These times are unprecedented and the business environment seems to change with each day passing and create more uncertainty for businesses. As businesses we like to plan and do what we can do to manoeuvre through the challenges presented to us. We wish all the best for your business and set out a checklist of matters you may wish to consider now to help your planning.
• Work health and safety – have you conducted a review of your practices to ensure that your workers are not unnecessarily exposed to the Coronavirus or employees who have been exposed to the Coranavirus. You should review your hygiene and work practices and instructions to staff – this may require you developing a work policy. You may require certain employees to work from home if practical to do so.
• Annual Leave – where your business wholly or partly needs to temporarily shut you may require employees to take paid leave.
• Stand down of employees – where you wish to require employees to take unpaid leave indefinitely, you will need to review your rights to do so under the enterprise agreement or employment contract. Where there is stoppage of work where an employee cannot be usefully employed in their role or another role, you may be able to stand down an employee.
• Redundancies – If it becomes clear to you that your business will not recover to allow an employee to return to work, then you will need to consider redundancies. You must ensure that the role is no longer required and that you comply with statutory, award and contractual obligations for implementation and payment of redundancy.
• Sick leave – sick leave is only available to employees who are ill or exhibiting symptoms of the illness, and not for those who choose to stay away from the workplace.
• Carers leave – an employee may take carers leave if they are required to provide care and support of an immediate family member due to illness or for example, will need to take care of a child due to school closure.
• Boosting cashflow for Employers – Small and medium-sized business entities with aggregated annual turnover under $50 million and that employ workers are eligible for up to $100,000.00 from Government to credit against wages and salary withheld for payment to the ATO. Claims will be made by lodgement of the activity statement. We recommend contacting your accountant for all Government assistance programs for businesses.
Contractual Obligations, Payments and Creditors
• Contractual Payment Terms – if you or your customers are at risk of defaulting on payment please review your contractual payment terms to understand your legal position and consequences of non-payment. Consequences may include termination, default interest and incurring of recovery fees and charges. If your business affected by the pandemic, you should immediately contact your landlord and/or bank to negotiate a delay in payment terms or temporary reduction in payments. A business that is forced to wind up is not an attractive prospect for landlords or banks either.
• Financially Distressed Businesses – The Government is increasing the threshold to issue a statutory demand from $2,000.00 to $20,000. It has also extended the time to respond to a demand from 21 days to 6 months. There are similar changes for personal bankruptcy notices. Directors will not be personally liable for insolvent trading and consequently debts incurred by the company for a period of 6 months during the crisis. You may also need to consider your options regarding voluntary administration, entering into schemes of arrangement or liquidation.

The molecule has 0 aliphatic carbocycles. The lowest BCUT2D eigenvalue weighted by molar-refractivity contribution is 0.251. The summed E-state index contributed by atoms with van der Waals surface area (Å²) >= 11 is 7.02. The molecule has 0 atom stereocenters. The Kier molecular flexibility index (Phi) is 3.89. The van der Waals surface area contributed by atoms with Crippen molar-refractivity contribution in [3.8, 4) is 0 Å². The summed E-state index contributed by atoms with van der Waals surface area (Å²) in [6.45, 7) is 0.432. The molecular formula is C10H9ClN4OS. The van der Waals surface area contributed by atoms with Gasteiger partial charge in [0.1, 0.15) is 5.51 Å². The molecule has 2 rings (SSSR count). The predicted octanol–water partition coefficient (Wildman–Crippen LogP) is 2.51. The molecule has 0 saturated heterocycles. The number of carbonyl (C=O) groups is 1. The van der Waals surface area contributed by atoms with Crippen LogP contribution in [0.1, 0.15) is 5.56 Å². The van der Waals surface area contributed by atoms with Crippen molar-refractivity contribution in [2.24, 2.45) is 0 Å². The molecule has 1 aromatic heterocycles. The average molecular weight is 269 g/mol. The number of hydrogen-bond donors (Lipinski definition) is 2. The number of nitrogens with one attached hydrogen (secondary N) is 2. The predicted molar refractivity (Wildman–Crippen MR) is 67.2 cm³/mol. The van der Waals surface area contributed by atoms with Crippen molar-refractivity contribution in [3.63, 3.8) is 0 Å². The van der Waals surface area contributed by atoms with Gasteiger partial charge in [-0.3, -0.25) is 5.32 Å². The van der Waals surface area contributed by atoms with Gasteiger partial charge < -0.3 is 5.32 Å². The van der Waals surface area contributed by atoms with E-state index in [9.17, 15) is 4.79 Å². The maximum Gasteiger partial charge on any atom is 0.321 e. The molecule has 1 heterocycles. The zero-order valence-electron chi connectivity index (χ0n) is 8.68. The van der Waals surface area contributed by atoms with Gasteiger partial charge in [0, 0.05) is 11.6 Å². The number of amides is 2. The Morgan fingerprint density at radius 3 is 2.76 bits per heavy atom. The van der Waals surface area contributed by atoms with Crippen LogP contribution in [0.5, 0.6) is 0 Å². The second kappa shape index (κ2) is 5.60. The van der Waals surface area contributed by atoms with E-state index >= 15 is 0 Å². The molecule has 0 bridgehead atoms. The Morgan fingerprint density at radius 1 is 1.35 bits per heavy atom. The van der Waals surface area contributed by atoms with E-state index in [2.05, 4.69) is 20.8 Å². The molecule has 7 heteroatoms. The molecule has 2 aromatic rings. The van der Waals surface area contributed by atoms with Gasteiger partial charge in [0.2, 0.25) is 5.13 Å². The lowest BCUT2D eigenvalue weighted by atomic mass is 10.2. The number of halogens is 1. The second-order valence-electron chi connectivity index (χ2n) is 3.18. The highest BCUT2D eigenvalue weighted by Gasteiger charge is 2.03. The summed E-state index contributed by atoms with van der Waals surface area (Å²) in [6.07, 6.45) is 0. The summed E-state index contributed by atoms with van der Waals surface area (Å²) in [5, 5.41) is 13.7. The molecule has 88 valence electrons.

• Delays or Non-performance – you will need to consider the delay in performance of suppliers or anticipated non-performance as result of the pandemic. In these cases, you may choose to renegotiate payment terms if you are required to pay in advance or withhold payment until the product has been supplied or services performed. Where you may be delayed in performing your obligations, you will need to consider your contract terms which may relieve you of liability for delay or check that time is not of the essence – also see below regarding force majeure.
• Force Majeure – your supplier or customer contracts may include a force majeure clause which deals with “acts of god” or circumstances beyond your control. Where the Government has forced a business to close then this circumstance would constitute a force majeure event. Simply not being able to afford a service would not usually be a force majeure event. You should review this clause carefully as it may give rights to you or a party contracted to you to avoid liability under the contract. This may help you where you are unable to deliver your good or services or there may be a delay in doing so. This may also be a problem for you if you cannot enforce your own rights to have services or goods delivered to you especially where you have paid in advance.
• Termination – Where supplies cannot be made or are delayed you will need to consider the ability for you or the other party to terminate a contract. The right to terminate will be contained in the written contract or terms of sale. If there is no written contract, the right to terminate will depend if goods have been delivered or payments are made, or otherwise determined by conduct. It is important that you consider your rights to terminate or cancel, or your customers’ right to do so, so that you can manage your cashflow and plan ahead. The right to refund will depend on the contract or may be subject to consumer law.
While the uncertainty and deteriorating business conditions will be tough, this pandemic has a finite end and we know business will be resilient and bounce back, particularly if we support each other through these times.
Director – Corporate and Commercial
A+F Commercial Lawyers offers specialist legal advice to assist in the establishment, expansion, operation and divestment and acquisition of businesses and corporate groups.